After finding my mom at the center of the extreme emotional explosions my son’s mom faced as my wife, it came as little shock to see my dad smack in the middle of my persistent problems with authority and self-confidience. Clearly I suffered from many of the same underlying issues he had most of his life, despite the specifics being vastly different in character and severity. That’s how your devils get you to ignore problems for so long. Change the fine details. Give you room to debate obvious facts. Plausible deniability. I grasped at every straw for decades.
“You’re nothing like your old man, Jason. You don’t steal from people, including your own children. You don’t cheat people at every turn for as long as you can get away with it. You don’t lie like a rug everywhere you find yourself. You are not your father’s son, son!”
I set the bar too low. I was absolutely my father’s son. Not in any way that would be immediately noticeable from the outside, but deep down where fear and insecurity ruled the roost, we might as well have been twins separated by a twenty-year contraction. Places that few people ever saw were a mirror image of the weaknesses that kept my dad forever behind the eight ball despite his lackluster efforts and noble intentions. I’ve lost track of how many balls dropped from my careless hands over the years. I learned the fine art of avoidance and deflection and self-deception from my dad, too.
That’s not to say my dad was awful. He wasn’t. He was broken. He tried his best. It was just a sad fact that his best was never near good enough. It was usually the exact opposite of good enough. I was working as an apprentice carpenter in Reno, Nevada, in 1989 following a year and some change at the Sierra Nevada Job Corps and decided I wanted to buy a truck with the newfound “wealth” that came with a steady paycheck at union rates. I filled out all the required paperwork at the bank, expecting a speedy approval because my credit should be pretty good at that early point in life.
When they ran my credit report and asked me what happened to the black Mazda pickup truck I bought in 1984, I replied that I was 14-years-old at the time and not old enough to drive. My dad bought a similar vehicle back then. Still had it, in fact. Turns out he’d used my social security number to get the loan and then promptly stopped paying, changed the tags and drove the shit out of that truck until it died in the nineties. I called my dad to ask about it later the same week. He laughed and rattled off my SSN from memory. Nothing more was said, but it was the last time I ever trusted him, despite helping him from time to time.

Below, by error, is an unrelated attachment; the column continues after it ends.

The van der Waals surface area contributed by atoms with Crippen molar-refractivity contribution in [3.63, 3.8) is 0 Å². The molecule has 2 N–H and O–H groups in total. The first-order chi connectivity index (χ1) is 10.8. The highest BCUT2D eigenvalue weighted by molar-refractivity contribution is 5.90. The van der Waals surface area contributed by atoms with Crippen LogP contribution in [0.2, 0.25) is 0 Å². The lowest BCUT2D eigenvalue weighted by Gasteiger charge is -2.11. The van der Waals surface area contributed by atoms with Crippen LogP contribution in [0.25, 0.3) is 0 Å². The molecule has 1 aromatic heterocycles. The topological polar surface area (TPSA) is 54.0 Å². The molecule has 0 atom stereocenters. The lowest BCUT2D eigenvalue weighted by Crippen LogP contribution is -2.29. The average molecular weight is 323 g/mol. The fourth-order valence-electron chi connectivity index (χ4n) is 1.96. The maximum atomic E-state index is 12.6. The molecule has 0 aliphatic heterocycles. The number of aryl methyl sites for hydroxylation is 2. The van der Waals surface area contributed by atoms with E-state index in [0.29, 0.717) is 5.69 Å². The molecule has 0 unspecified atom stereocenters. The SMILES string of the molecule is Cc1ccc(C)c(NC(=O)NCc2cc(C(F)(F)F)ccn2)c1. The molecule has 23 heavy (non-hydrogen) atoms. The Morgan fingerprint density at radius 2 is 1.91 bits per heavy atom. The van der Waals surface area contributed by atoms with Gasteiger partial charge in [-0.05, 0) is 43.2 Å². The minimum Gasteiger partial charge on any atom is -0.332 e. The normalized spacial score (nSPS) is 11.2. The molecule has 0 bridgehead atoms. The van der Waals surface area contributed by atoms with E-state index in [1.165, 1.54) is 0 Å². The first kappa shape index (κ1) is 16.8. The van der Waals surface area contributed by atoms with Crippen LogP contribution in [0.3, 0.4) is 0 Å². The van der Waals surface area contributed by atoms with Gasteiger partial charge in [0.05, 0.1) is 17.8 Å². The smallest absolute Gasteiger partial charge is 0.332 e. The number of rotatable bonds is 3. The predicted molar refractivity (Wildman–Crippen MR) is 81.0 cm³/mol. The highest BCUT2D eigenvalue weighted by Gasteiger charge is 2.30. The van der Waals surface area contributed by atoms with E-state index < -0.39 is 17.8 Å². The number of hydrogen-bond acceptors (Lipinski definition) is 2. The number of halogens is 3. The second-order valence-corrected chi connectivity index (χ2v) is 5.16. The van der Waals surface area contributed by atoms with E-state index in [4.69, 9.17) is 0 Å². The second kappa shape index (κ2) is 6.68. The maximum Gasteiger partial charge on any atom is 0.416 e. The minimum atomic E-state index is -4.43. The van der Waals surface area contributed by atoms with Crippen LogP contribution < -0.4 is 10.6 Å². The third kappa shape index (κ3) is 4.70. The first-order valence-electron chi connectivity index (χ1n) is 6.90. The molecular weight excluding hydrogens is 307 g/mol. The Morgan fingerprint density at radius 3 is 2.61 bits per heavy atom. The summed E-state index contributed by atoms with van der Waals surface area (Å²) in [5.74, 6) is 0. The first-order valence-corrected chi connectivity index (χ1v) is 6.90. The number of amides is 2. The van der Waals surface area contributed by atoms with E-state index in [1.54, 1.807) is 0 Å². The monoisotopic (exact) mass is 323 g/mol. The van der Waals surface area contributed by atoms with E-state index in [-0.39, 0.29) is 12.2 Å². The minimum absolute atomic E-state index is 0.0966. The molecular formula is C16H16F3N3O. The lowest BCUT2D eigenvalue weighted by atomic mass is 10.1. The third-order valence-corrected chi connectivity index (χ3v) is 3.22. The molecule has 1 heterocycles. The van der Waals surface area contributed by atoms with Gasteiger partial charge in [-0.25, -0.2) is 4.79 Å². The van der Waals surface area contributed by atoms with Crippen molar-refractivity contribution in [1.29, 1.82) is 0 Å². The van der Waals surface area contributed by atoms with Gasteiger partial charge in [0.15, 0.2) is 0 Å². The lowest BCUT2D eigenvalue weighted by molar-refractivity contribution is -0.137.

The last and final time I tried to help him, we owned a large Victorian rowhouse in the up-and-coming H Street neighborhood of Washington DC. Plenty of room for guests. If I had an ounce of respect for my marriage, I would have cleared the idea with my wife first. Of course, she probably would have said yes. Instead, I rogered up on behalf of both of us when my uncle called to tell me my dad was fading fast and needed my help to make the changes necessary to get on the donor list for a new kidney. He’d been on dialysis three times a week for years. Could we help? I assured my uncle that we could and prepare to send him east from Eugene, Oregon, as soon as practicable.
My amazing mate backed my play without hesitation, but she rightly guessed it would end in heartache and disaster. It took maybe six or seven months for the blush to fall off the rose. My dad refused to make any of the necessary changes needed to prepare his body and mind for a transplant operation. I refused to flex on my “suggestions” for transforming his habits into something that might sustain his life. His health continued to worsen. He ended up in the hospital several times. The only positive development that came out of the experience is my ex decided she wanted to be a nurse and help people like my dad mitigate the damage caused by the worst of their self-destructive behaviors. That’s exactly what she did.
We dropped dad back at National Airport for his return trip west having made no headway in helping him heal. A little over a year later he was gone. My sister and I were lucky to be able to rush to his side when the time came. I happened to have been working and could afford to help finance the last-minute trip. I still remember his last words like it was yesterday. I kissed him softly on the forehead, forgave him deep in my heart and said goodbye. It’s a sad commentary on our relationship that losing my two dogs about a year apart hit me far harder than losing my dad over a ten-year chronic illness.
Now that I’ve made it through the first stage of my transition to being more fully human, I’ve never been happier with my performance as a father. My son’s response has been all the motivation I need to continue down this path. Continuing to enhance and extend my patience and kindness feels like a natural part of my being now. Something that I didn’t know was missing and now that it’s here, I can’t believe I never noticed it’s lack. Just like my explosive temper was something I never saw until it was gone. I’m still shocked I didn’t see it long before.
I’m coming to terms with a lot of things I never saw. My eyes have been opened. My heart made whole. My future restored. Anything is possible now. For all of us.